Ground-glass opacity

From Wikipedia, the free encyclopedia
  (Redirected from Reverse halo sign)
Jump to navigation Jump to search

High-resolution CT: increase in density in areas of ground glass and air trapping in lower lobes in patients with hypersensitivity pneumonitis.

In radiology, ground glass opacity (GGO) is a nonspecific finding on computed tomography scans (CT) consisting of a hazy opacity that does not obscure the underlying bronchial structures or pulmonary vessels, that indicates a partial filling of air spaces in the lungs by exudate or transudate, as well as interstitial thickening or partial collapse of lung alveoli.[1]:95

Differential diagnosis[edit]

The differential diagnosis of the many causes of GGO includes pulmonary edema, infections (including severe acute respiratory syndrome coronavirus 2,[2] cytomegalovirus and Pneumocystis jirovecii pneumonia), various noninfectious interstitial lung diseases (such as hypersensitivity pneumonitis, Hamman-Rich syndrome), diffuse alveolar hemorrhage, and cryptogenic organizing pneumonia.[3]

Reversed halo sign[edit]

CT scan with reversed halo sign in a case of cryptogenic organizing pneumonia.
CT scan of a reverse halo sign (black arrow) due to lung infarction because of chronic pulmonary embolism (white arrow).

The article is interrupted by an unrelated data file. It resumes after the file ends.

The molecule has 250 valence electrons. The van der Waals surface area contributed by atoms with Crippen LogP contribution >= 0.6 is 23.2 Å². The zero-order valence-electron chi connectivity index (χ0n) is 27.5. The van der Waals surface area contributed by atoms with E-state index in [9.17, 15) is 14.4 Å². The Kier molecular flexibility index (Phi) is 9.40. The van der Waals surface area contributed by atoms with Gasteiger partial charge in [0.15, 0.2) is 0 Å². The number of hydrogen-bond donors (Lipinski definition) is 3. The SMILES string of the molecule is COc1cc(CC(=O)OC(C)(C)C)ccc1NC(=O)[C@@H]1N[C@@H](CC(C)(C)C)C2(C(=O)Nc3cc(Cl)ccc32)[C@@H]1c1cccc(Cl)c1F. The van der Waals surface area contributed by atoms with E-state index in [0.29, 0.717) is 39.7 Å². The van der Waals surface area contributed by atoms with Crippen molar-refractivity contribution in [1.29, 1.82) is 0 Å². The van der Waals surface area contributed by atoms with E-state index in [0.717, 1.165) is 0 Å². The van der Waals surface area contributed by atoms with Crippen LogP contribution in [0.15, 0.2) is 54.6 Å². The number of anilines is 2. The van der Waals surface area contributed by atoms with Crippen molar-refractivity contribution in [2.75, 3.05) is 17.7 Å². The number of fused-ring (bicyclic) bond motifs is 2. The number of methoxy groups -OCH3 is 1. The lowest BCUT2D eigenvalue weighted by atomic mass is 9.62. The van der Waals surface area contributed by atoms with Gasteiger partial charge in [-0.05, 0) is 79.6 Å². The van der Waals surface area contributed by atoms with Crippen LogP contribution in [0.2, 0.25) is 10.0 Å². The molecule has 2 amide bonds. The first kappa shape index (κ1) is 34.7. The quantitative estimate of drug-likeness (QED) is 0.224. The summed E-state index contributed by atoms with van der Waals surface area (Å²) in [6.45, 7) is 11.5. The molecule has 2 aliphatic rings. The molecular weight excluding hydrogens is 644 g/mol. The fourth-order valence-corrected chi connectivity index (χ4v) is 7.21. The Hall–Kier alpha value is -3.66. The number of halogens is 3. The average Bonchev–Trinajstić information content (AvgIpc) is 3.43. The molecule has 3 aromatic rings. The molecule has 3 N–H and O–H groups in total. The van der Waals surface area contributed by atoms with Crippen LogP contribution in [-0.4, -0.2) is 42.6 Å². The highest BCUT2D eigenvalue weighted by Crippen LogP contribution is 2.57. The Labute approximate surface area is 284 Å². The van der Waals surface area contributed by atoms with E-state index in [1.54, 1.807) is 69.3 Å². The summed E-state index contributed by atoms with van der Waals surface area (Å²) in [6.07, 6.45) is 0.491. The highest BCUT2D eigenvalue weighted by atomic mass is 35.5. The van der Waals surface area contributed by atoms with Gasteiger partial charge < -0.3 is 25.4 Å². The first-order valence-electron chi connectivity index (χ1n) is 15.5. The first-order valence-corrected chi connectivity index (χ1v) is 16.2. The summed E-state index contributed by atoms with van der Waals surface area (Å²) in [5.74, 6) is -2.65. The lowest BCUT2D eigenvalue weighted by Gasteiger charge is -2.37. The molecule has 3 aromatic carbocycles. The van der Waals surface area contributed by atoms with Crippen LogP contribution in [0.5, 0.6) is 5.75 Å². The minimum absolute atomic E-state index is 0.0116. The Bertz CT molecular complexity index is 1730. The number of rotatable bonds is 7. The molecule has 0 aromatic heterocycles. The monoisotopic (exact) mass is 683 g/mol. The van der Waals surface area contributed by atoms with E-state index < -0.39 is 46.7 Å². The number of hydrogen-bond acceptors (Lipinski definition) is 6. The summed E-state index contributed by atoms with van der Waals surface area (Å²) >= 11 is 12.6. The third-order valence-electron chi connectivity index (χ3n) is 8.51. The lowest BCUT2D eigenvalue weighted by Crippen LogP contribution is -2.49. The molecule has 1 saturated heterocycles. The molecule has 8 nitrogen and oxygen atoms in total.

A reversed halo sign is a central ground-glass opacity surrounded by denser consolidation. Criteria include that the consolidation should form more than three-fourths of a circle and be at least 2 mm thick.[4] It is suggestive of cryptogenic organizing pneumonia,[5] but is only seen in about 20% of individuals with this condition.[4] It can also be present in lung infarction where the halo consists of hemorrhage,[6] as well as in infectious diseases such as paracoccidioidomycosis, tuberculosis, zygomycosis, and aspergillosis, as well as in granulomatosis with polyangiitis, lymphomatoid granulomatosis, and sarcoidosis.[7]

See also[edit]

References[edit]

  1. ^ Hodler, J.; von Schulthess, G. K.; Zollikofer, C. L. (2007). Diseases of the Heart, Chest & Breast: Diagnostic Imaging and Interventional Techniques. Berlin/Heidelberg: Springer. p. 95. ISBN 9788847006331.
  2. ^ Bernheim A, Mei X, Huang M, Yang Y, Fayad ZA, Zhang N, et al. (February 2020). "Chest CT Findings in Coronavirus Disease-19 (COVID-19): Relationship to Duration of Infection". Radiology: 200463. doi:10.1148/radiol.2020200463. PMID 32077789.
  3. ^ Jannette Collins, MD; Eric J. Stern, MD (1998). "Ground glass opacity on CT scanning of the chest: What does it mean?" (PDF). Applied Radiology. Archived from the original (PDF) on 18 May 2012. Retrieved 1 February 2012.
  4. ^ a b Radswiki; et al. "Reversed halo sign (lungs)". Radiopaedia. Retrieved 2 January 2018.
  5. ^ Brett M. Elicker, W. Richard Webb (2012). Fundamentals of High-Resolution Lung CT: Common Findings, Common Patterns, Common Diseases, and Differential Diagnosis. Lippincott Williams & Wilkins. ISBN 9781469824796.
  6. ^ Wu, George; Schmit, Berndt; Arteaga, Veronica; Palacio, Diana (2017). "Medical image of the week: pulmonary infarction- the "reverse halo sign"". Southwest Journal of Pulmonary and Critical Care. 15 (4): 162–163. doi:10.13175/swjpcc124-17. ISSN 2160-6773.
  7. ^ D Karthikeyan (2013). High Resolution Computed Tomography of the Lungs: A Practical Guide. JP Medical Ltd. p. 256. ISBN 9789350904084.

External links[edit]